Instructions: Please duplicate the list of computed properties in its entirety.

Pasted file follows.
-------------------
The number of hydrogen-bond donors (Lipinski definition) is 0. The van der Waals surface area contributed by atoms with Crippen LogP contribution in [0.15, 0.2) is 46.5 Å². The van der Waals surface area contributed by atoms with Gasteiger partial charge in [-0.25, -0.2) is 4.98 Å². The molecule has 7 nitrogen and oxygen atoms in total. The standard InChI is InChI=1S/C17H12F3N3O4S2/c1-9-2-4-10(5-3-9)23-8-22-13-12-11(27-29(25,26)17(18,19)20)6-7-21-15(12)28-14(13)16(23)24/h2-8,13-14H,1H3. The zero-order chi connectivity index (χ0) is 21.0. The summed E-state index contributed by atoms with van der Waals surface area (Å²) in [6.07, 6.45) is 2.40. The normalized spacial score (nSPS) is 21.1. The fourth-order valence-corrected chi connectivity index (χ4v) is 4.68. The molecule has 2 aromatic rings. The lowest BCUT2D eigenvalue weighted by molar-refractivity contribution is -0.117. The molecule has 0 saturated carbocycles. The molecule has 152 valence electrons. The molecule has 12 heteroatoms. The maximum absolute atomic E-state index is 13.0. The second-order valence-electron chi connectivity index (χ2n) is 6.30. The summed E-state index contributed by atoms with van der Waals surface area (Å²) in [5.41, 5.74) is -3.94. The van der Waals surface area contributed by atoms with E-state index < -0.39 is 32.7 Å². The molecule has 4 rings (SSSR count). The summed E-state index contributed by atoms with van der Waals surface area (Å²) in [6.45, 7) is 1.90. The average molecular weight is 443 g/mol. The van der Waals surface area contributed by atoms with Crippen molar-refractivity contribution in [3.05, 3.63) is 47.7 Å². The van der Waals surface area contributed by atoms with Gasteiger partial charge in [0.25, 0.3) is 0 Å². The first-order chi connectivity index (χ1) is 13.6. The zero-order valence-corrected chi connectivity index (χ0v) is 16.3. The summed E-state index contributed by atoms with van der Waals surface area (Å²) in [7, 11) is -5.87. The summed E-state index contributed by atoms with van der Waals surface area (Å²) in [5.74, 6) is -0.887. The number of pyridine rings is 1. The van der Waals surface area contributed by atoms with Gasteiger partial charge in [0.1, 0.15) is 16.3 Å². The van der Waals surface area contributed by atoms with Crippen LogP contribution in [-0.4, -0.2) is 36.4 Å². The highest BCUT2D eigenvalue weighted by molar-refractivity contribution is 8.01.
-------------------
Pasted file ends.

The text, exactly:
The number of hydrogen-bond donors (Lipinski definition) is 0. The van der Waals surface area contributed by atoms with Crippen LogP contribution in [0.15, 0.2) is 46.5 Å². The van der Waals surface area contributed by atoms with Gasteiger partial charge in [-0.25, -0.2) is 4.98 Å². The molecule has 7 nitrogen and oxygen atoms in total. The standard InChI is InChI=1S/C17H12F3N3O4S2/c1-9-2-4-10(5-3-9)23-8-22-13-12-11(27-29(25,26)17(18,19)20)6-7-21-15(12)28-14(13)16(23)24/h2-8,13-14H,1H3. The zero-order chi connectivity index (χ0) is 21.0. The summed E-state index contributed by atoms with van der Waals surface area (Å²) in [6.07, 6.45) is 2.40. The normalized spacial score (nSPS) is 21.1. The fourth-order valence-corrected chi connectivity index (χ4v) is 4.68. The molecule has 2 aromatic rings. The lowest BCUT2D eigenvalue weighted by molar-refractivity contribution is -0.117. The molecule has 0 saturated carbocycles. The molecule has 152 valence electrons. The molecule has 12 heteroatoms. The maximum absolute atomic E-state index is 13.0. The second-order valence-electron chi connectivity index (χ2n) is 6.30. The summed E-state index contributed by atoms with van der Waals surface area (Å²) in [5.41, 5.74) is -3.94. The van der Waals surface area contributed by atoms with E-state index < -0.39 is 32.7 Å². The molecule has 4 rings (SSSR count). The summed E-state index contributed by atoms with van der Waals surface area (Å²) in [6.45, 7) is 1.90. The average molecular weight is 443 g/mol. The van der Waals surface area contributed by atoms with Crippen molar-refractivity contribution in [3.05, 3.63) is 47.7 Å². The van der Waals surface area contributed by atoms with Gasteiger partial charge in [0.25, 0.3) is 0 Å². The first-order chi connectivity index (χ1) is 13.6. The zero-order valence-corrected chi connectivity index (χ0v) is 16.3. The summed E-state index contributed by atoms with van der Waals surface area (Å²) in [7, 11) is -5.87. The summed E-state index contributed by atoms with van der Waals surface area (Å²) in [5.74, 6) is -0.887. The number of pyridine rings is 1. The van der Waals surface area contributed by atoms with Gasteiger partial charge in [0.1, 0.15) is 16.3 Å². The van der Waals surface area contributed by atoms with Crippen LogP contribution in [-0.4, -0.2) is 36.4 Å². The highest BCUT2D eigenvalue weighted by molar-refractivity contribution is 8.01.